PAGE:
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Character Letters - Michael P. Maddux, P.A. Attorneys at Law



Character Letters For Sentencing.

They can be an important part of persuading a judge to accept and impose a reasonable sentence. Character letters are written on behalf of the client and made part of a sentencing memorandum will inform the judge of the client’s positive characteristics and provide support for a possible downward departure and/or a downward variance under 18 U.S.C. §3553(a), or at least a sentence at the bottom of the Guideline range, in federal court or under the mitigating factors in state court as described in Florida Statutes §916.0016 (4) [See summary of state statutory mitigating factors].

Below is a list outlining who should prepare character letters, what format they should be written in and what basic information the character letter should contain (and what they should not contain).

The letters should be sent to our office and not directly to the judge. This allows us to preview them for any content that might prove detrimental to our client.

  •     -   Use letterhead and, if at all possible, the letter should by typed.
  •     -   The letters should be independently prepared and signed by the author. One person should not type all letters in advance and simply ask people to sign them.
  •     -   Address the letters to “The Honorable Judge of the District Court” for federal cases or “The Honorable Judge of the Circuit/County Court for (County)” for state cases. Do not address the letter to defense counsel, the prosecutor, or the probation officer.
  •     -   The writer should tell who they are, what they do, and approximately how long they have known the client. The writers should not be modest about themselves. If the author is the president of the local bank, the assistant librarian, the treasurer of the Optimist Club, or a stay-at-home mom, that information should be proudly included. This lets the judge know about the writer and the writer’s relationship with the client, and more importantly, the client’s reputation and relationships in the community.
  •     -   The writer should explain how they know the defendant (school, job, church, social, civic, or family). This helps inform the judge about the client’s interaction with, and his reputation in, the community.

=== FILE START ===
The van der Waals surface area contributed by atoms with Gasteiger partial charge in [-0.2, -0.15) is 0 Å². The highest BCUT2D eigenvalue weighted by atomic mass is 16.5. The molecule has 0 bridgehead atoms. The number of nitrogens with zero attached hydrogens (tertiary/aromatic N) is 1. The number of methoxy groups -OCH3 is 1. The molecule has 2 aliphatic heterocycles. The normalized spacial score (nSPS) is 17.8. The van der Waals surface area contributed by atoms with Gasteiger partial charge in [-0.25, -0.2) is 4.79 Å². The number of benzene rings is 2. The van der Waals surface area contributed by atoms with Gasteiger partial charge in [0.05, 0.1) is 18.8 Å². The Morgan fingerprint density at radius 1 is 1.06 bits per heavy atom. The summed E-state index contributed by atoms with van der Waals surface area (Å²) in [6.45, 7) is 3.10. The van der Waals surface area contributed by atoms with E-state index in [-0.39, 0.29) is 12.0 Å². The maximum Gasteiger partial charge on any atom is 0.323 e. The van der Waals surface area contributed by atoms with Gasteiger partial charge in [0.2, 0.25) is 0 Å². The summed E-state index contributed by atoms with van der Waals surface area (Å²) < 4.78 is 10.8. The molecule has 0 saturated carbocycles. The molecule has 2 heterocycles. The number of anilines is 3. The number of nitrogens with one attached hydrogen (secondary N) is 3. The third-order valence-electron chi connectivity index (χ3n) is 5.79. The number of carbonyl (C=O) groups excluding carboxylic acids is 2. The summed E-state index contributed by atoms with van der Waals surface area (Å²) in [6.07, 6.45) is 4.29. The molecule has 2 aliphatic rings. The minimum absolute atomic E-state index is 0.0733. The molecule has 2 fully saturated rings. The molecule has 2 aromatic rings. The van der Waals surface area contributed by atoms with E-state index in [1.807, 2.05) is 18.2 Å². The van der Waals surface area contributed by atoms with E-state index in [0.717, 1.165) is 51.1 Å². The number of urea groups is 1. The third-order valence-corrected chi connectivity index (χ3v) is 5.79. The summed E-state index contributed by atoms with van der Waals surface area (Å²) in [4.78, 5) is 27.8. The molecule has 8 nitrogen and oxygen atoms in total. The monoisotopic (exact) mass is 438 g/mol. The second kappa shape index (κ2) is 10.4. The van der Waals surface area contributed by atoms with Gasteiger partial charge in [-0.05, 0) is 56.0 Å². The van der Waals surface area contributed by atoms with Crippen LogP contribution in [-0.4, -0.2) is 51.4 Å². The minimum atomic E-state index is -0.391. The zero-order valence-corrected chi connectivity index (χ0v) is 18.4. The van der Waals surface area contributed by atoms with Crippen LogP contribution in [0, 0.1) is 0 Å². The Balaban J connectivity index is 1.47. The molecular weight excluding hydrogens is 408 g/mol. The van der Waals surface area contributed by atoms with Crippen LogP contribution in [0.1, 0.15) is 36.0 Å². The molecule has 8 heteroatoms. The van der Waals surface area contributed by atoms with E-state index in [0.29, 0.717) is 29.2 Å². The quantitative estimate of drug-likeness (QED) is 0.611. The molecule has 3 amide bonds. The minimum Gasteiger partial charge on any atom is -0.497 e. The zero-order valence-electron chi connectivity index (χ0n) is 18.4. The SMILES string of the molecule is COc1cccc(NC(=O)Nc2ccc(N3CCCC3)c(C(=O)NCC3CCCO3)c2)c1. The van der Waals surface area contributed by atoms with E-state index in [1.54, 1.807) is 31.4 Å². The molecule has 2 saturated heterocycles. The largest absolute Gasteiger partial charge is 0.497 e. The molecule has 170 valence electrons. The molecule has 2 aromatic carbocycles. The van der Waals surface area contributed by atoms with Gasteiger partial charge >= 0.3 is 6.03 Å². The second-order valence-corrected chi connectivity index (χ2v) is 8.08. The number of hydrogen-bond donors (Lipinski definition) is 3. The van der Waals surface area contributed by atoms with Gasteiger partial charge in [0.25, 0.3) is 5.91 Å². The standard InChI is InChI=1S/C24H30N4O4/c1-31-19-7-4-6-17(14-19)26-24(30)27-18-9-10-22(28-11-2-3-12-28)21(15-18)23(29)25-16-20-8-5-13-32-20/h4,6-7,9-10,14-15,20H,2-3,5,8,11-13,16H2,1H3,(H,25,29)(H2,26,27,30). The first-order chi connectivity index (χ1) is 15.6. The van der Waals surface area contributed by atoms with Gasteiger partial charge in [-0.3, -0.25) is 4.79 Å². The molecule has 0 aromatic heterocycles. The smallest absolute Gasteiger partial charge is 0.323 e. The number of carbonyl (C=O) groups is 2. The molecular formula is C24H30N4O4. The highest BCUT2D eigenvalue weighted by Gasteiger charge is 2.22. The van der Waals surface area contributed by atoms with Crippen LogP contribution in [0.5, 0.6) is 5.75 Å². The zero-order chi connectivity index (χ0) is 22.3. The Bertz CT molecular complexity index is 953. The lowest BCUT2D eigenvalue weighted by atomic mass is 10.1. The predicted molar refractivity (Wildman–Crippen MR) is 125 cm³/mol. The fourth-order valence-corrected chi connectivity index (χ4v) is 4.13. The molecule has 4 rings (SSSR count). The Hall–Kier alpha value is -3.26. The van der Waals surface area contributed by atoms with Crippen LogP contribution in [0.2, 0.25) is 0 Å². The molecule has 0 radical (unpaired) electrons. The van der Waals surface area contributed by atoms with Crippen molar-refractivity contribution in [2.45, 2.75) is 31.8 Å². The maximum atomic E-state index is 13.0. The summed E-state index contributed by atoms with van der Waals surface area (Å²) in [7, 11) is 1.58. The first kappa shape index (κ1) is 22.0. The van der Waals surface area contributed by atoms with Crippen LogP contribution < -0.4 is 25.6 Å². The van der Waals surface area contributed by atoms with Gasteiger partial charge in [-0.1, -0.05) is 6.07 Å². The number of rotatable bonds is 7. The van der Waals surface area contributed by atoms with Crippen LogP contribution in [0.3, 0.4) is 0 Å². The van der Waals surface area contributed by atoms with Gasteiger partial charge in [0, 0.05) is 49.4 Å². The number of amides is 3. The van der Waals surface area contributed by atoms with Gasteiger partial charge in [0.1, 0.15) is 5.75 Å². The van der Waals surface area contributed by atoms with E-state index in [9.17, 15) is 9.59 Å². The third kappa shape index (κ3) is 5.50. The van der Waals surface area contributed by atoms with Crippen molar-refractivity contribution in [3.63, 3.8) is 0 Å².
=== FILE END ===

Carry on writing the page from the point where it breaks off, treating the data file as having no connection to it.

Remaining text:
•     -   If our client has been candid about his legal problems, the writers should let the court know. This shows the judge that the defendant has admitted his wrongdoing to others, which could be a positive detail, especially if acceptance of responsibility is in question.

  •     -   Each letter should include one or two positive personality traits of our client (honesty, family man, good parent, a hard worker, etc.) and use examples to illustrate these traits.
  •     -   The writers should add anything else they want to put in their letters in their own words. Anything added should be informative, but concise.
  •     -   The letters should not make disparaging remarks about the judge, the prosecutor, or any other officer of the court, or the victim. The letter should not minimize the seriousness of the offense or offer excuses. Focus on our client’s positive traits.
  •     -   Get letters from everyone - family, friends, preachers, teachers, employers, employees, co-workers, etc. The more letters submitted, the better.
  •     -   If our client has children and they are old enough, they should write a letter. Significant others should definitely write one.
  • Read here for a Sentencing Character Letter Example.

 

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